Having your child safely belted into a child restraint or booster seat that is suitable for their size and age, and is correctly fitted and adjusted, is paramount for each and every car journey. Research shows that compared with children in dedicated child restraint systems, children in adult seat belts are 3.5 times more likely to sustain a significant injury, particularly to the head.
avoid common mistakes with child restraints
- A child not belted into a restraint is at risk of serious injury in even a minor crash. The forces inside a car when stopping quickly from a speed of 60 km/h is equivalent to that of falling from a 4th floor window. It is not possible to hold onto a child on your lap, no matter how tight you hold them.
- The size and age of your child are key factors in deciding which restraint is right for your child.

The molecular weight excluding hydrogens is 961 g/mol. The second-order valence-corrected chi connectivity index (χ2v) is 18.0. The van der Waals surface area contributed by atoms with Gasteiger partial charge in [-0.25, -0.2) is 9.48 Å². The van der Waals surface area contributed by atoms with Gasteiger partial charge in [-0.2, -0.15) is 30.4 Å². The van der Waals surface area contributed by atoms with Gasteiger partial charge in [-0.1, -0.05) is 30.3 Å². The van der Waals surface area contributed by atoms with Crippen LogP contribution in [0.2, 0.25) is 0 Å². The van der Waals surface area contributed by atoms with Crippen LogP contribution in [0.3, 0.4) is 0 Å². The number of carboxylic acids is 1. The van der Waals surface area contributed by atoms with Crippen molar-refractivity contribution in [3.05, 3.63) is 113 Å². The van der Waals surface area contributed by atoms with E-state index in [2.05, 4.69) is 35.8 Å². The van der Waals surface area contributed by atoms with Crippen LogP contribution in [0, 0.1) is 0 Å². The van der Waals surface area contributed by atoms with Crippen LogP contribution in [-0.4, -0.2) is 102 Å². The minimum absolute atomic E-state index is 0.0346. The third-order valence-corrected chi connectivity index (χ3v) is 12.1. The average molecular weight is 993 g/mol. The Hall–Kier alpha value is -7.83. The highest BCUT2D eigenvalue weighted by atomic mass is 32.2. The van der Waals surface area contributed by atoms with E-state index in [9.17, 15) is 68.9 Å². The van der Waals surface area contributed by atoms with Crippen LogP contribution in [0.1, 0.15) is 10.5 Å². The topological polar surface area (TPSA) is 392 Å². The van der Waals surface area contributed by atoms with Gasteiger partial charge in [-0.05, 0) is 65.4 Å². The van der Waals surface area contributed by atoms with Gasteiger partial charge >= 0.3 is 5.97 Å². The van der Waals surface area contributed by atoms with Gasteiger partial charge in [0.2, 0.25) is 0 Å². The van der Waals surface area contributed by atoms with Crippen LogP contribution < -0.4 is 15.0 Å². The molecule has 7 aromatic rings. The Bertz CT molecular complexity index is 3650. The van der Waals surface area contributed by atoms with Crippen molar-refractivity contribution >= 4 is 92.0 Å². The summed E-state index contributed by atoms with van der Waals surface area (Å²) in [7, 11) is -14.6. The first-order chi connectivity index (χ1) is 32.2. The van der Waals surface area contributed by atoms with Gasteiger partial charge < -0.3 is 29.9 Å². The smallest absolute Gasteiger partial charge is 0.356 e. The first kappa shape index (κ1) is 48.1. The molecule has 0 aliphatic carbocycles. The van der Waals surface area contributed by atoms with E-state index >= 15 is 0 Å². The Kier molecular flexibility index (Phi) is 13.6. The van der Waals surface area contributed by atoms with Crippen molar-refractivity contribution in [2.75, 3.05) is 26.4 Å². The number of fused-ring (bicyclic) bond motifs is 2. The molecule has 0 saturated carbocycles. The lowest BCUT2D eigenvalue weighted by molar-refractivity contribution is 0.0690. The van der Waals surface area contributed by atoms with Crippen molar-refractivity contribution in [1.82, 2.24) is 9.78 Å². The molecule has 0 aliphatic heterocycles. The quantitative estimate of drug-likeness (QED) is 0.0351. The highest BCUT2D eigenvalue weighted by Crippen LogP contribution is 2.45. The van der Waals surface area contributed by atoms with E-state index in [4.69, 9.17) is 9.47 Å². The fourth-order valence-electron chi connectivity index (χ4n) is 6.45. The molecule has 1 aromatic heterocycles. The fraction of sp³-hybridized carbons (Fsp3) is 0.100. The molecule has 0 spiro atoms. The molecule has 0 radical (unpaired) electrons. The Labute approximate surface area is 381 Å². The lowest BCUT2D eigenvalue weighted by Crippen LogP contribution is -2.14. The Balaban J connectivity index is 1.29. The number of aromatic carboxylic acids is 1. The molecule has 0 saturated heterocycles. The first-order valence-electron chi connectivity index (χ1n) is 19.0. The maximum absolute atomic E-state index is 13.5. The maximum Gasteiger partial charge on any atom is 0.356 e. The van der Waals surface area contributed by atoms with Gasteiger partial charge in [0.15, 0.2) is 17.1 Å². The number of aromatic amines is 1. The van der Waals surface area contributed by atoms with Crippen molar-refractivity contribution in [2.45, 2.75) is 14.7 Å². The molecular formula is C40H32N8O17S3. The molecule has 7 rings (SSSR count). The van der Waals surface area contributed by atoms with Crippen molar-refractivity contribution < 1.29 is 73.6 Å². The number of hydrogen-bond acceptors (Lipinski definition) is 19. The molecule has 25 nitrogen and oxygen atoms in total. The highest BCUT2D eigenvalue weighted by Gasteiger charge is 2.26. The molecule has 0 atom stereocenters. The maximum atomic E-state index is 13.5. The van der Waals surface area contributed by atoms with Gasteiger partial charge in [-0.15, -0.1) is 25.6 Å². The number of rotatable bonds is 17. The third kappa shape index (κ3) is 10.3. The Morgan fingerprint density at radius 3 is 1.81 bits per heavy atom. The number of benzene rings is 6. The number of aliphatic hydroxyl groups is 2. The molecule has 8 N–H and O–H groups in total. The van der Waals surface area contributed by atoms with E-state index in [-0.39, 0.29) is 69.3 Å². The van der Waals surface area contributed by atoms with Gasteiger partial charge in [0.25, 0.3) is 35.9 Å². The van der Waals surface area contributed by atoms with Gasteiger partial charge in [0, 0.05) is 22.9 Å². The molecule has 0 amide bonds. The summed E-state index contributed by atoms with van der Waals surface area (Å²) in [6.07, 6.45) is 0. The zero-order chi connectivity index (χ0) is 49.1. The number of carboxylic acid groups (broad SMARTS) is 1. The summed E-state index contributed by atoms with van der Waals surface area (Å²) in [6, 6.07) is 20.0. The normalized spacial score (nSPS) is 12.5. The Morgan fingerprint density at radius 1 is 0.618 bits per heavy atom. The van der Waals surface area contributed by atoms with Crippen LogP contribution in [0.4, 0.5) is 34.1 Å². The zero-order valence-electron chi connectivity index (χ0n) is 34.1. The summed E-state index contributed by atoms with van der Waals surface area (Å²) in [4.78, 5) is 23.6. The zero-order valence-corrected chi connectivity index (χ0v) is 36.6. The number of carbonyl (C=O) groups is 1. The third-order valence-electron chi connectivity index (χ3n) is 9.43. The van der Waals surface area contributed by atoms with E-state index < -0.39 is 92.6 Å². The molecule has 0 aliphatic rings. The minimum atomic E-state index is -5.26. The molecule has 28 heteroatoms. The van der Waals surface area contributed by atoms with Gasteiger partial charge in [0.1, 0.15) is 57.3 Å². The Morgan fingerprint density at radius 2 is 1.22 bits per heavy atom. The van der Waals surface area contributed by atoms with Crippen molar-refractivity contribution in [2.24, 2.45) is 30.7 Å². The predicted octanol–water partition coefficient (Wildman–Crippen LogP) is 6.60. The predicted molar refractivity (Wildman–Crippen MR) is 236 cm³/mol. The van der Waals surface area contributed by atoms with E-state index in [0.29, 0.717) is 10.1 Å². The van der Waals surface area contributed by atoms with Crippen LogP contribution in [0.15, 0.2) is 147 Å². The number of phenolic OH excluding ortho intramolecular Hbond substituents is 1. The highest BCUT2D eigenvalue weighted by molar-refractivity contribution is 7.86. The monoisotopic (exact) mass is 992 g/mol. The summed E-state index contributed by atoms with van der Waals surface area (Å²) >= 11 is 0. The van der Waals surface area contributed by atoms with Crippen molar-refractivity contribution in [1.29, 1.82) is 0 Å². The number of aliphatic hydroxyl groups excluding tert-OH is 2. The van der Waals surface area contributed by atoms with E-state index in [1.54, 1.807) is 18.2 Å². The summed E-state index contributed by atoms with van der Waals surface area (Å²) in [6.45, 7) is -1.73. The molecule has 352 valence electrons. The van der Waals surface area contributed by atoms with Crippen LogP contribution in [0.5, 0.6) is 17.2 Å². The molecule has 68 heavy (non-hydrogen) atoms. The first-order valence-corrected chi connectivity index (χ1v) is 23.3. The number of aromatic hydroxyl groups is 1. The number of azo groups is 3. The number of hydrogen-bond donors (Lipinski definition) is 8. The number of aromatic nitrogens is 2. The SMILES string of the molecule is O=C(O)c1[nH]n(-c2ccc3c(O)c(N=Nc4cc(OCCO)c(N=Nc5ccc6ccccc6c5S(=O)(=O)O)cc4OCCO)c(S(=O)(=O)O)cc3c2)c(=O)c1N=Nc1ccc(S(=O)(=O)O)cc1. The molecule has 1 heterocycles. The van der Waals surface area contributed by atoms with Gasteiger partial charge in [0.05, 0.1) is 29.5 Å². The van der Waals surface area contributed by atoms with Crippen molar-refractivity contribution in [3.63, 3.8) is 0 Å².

- It is important to have your child safely belted into a restraint that is suitable for their size and placed in a rear seat of your vehicle. You should not put a child in the front seat. The centre rear seat is known to be the safest. The law requires that all children under 7 years of age must use an approved, properly fastened and adjusted child restraint or booster seat. Children aged 7 years to 16 years must use either a booster seat or a seat belt.
tips to avoid common mistakes
- Choose the right vehicle – some vehicles are better equipped than others.
- Choose the right restraints – if the restraint is wrong for the child’s size and weight it will not offer them the best protection.
- Correctly install the restraint - if the restraint is not installed correctly, it may move about or even break free in a crash or during hard breaking.
- Safely use the restraint – if the belts are twisted or wrongly adjusted, it may cause injuries during hard braking or in a crash.
- For more information about keeping your child safe during each and every car journey, you can download RACV's Using Restraints: Getting it Right Every Trip fact sheet.
- You may also find useful child restraint information on the VicRoads website.